In this paper we propose the construct of discursive identity as a way to examine student discourse. We drew from the work of Gee (2001, Review of Research in Education, 25, 99-125) and Nasir and Saxe (2003, Educational Researcher, 32(5), 14-18) to consider the multiple contexts and developmental timescales of student discursive identity development. We argue that theories of scientific literacy need to consider the sociocultural contexts of language use in order to examine fully affiliation and alienation associated with appropriation of scientific discourse. As an illustrative case, we apply discursive identity to series of short exchanges in a fifth-grade classroom of African-American students. The discussion examines potential co-construction of student identity and scientific literacy.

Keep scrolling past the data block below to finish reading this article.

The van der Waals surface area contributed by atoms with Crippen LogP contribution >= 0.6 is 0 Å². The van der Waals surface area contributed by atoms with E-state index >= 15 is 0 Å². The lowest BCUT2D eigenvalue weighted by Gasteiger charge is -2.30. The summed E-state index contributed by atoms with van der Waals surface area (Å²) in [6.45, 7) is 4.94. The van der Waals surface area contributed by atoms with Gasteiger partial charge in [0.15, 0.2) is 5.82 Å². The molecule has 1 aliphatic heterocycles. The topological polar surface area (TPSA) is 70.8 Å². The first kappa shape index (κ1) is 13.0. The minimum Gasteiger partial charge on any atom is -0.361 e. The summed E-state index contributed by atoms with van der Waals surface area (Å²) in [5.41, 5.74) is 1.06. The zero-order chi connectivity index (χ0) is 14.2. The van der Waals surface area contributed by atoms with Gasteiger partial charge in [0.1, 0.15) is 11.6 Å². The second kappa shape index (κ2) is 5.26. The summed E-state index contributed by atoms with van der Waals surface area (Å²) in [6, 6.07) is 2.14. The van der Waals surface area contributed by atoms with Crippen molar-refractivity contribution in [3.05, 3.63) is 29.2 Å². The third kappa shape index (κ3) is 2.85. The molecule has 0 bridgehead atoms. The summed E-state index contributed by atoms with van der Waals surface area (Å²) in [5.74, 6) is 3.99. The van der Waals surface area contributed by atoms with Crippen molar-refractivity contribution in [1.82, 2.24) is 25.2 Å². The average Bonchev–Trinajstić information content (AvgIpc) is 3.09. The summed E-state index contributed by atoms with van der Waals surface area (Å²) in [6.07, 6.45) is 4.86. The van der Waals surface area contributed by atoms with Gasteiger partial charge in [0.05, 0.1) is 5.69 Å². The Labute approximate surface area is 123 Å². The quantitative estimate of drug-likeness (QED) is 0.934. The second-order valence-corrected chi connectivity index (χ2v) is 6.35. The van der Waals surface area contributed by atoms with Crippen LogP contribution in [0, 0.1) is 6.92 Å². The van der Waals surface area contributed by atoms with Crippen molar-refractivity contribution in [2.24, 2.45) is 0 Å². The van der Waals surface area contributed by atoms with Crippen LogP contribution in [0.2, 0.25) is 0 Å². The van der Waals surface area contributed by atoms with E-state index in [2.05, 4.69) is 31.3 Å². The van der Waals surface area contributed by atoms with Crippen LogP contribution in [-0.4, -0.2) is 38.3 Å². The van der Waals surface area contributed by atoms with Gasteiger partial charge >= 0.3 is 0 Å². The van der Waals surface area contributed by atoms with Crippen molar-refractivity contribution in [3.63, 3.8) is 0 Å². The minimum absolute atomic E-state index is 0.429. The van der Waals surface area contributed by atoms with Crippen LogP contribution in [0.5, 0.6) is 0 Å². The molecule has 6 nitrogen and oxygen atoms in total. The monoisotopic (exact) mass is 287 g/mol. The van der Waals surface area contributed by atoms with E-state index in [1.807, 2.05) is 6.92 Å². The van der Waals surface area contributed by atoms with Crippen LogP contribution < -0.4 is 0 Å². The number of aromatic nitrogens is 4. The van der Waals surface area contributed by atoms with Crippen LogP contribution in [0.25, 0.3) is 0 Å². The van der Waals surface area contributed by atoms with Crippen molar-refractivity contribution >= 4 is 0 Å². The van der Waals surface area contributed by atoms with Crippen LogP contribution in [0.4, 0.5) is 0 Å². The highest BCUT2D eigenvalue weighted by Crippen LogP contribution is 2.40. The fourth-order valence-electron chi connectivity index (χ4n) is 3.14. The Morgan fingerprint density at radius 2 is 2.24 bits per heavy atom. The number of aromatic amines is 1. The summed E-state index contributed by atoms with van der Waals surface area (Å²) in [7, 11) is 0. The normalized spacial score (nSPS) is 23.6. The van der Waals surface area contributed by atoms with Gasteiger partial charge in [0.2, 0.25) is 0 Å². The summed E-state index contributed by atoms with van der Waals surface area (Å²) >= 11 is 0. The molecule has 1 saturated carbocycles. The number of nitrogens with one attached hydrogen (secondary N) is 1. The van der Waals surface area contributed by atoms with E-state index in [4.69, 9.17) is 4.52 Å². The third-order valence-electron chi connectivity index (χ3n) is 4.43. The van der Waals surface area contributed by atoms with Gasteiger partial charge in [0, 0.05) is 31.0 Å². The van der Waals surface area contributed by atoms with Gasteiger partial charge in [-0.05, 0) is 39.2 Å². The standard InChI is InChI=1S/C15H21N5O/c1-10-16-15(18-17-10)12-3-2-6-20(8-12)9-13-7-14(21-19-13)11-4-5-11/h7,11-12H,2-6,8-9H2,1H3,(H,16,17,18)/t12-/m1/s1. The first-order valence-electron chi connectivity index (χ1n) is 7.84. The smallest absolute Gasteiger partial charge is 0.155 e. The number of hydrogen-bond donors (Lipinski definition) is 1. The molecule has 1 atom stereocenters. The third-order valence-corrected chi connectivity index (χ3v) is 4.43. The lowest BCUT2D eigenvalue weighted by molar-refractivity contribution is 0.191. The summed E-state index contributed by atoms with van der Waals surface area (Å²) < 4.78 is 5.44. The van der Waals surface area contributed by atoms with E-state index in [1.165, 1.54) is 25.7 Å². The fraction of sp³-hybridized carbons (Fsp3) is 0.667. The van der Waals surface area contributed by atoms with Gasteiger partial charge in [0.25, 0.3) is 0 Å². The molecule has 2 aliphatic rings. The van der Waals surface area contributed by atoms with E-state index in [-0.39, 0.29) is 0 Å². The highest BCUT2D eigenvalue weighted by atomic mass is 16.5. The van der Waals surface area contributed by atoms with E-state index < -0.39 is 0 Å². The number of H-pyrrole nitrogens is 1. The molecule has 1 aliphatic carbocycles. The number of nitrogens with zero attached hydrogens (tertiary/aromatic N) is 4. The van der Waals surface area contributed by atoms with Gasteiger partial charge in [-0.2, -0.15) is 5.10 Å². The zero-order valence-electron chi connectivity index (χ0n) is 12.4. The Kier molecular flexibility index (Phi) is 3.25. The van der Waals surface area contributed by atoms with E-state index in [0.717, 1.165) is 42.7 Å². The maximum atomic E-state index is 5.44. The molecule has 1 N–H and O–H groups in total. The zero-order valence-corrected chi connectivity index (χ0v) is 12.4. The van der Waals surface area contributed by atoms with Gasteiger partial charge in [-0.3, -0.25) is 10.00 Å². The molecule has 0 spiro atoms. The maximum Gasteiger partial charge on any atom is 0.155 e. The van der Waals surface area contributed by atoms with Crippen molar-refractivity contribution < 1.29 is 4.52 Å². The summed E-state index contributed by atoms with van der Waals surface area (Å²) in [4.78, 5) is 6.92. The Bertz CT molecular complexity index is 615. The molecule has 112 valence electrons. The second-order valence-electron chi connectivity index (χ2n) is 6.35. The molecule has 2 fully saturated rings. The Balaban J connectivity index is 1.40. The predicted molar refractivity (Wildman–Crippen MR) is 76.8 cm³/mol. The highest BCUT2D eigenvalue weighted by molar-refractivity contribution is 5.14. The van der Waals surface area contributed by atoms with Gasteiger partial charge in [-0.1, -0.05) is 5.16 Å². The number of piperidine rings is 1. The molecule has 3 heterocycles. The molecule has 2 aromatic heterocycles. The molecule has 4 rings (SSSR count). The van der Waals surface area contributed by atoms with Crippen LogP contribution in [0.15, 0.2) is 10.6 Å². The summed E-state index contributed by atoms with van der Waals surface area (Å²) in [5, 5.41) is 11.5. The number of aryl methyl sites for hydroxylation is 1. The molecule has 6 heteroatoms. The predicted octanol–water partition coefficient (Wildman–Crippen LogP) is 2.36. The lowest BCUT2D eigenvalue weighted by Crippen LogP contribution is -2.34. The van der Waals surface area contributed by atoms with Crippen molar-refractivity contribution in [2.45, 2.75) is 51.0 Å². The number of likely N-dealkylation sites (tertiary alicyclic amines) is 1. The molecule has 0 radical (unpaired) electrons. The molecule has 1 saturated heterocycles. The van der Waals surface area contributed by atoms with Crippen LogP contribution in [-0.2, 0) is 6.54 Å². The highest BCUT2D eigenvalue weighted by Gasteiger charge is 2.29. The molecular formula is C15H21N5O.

All Science Journal Classification (ASJC) codes
- History and Philosophy of Science